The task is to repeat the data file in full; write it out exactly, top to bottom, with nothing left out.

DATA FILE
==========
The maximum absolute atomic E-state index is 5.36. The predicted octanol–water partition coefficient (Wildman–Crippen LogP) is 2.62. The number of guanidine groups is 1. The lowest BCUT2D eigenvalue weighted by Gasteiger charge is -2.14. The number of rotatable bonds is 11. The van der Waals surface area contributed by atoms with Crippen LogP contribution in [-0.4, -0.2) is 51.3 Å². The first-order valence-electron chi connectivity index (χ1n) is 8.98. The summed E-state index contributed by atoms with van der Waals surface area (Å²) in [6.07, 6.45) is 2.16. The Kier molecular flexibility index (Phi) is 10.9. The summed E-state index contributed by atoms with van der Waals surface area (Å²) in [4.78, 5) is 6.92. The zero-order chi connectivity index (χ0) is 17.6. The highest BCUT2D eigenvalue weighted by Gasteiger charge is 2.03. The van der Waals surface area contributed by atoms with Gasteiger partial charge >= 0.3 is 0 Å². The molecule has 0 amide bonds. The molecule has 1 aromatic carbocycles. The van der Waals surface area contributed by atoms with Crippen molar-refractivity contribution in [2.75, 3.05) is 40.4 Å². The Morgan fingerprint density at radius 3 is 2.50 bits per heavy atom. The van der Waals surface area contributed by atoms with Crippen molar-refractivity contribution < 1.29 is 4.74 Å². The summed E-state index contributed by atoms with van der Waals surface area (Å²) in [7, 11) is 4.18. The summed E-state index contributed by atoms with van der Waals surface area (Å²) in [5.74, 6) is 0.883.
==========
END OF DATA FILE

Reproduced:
The maximum absolute atomic E-state index is 5.36. The predicted octanol–water partition coefficient (Wildman–Crippen LogP) is 2.62. The number of guanidine groups is 1. The lowest BCUT2D eigenvalue weighted by Gasteiger charge is -2.14. The number of rotatable bonds is 11. The van der Waals surface area contributed by atoms with Crippen LogP contribution in [-0.4, -0.2) is 51.3 Å². The first-order valence-electron chi connectivity index (χ1n) is 8.98. The summed E-state index contributed by atoms with van der Waals surface area (Å²) in [6.07, 6.45) is 2.16. The Kier molecular flexibility index (Phi) is 10.9. The summed E-state index contributed by atoms with van der Waals surface area (Å²) in [4.78, 5) is 6.92. The zero-order chi connectivity index (χ0) is 17.6. The highest BCUT2D eigenvalue weighted by Gasteiger charge is 2.03. The van der Waals surface area contributed by atoms with Gasteiger partial charge >= 0.3 is 0 Å². The molecule has 0 amide bonds. The molecule has 1 aromatic carbocycles. The van der Waals surface area contributed by atoms with Crippen molar-refractivity contribution in [2.75, 3.05) is 40.4 Å². The Morgan fingerprint density at radius 3 is 2.50 bits per heavy atom. The van der Waals surface area contributed by atoms with Crippen molar-refractivity contribution < 1.29 is 4.74 Å². The summed E-state index contributed by atoms with van der Waals surface area (Å²) in [7, 11) is 4.18. The summed E-state index contributed by atoms with van der Waals surface area (Å²) in [5.74, 6) is 0.883.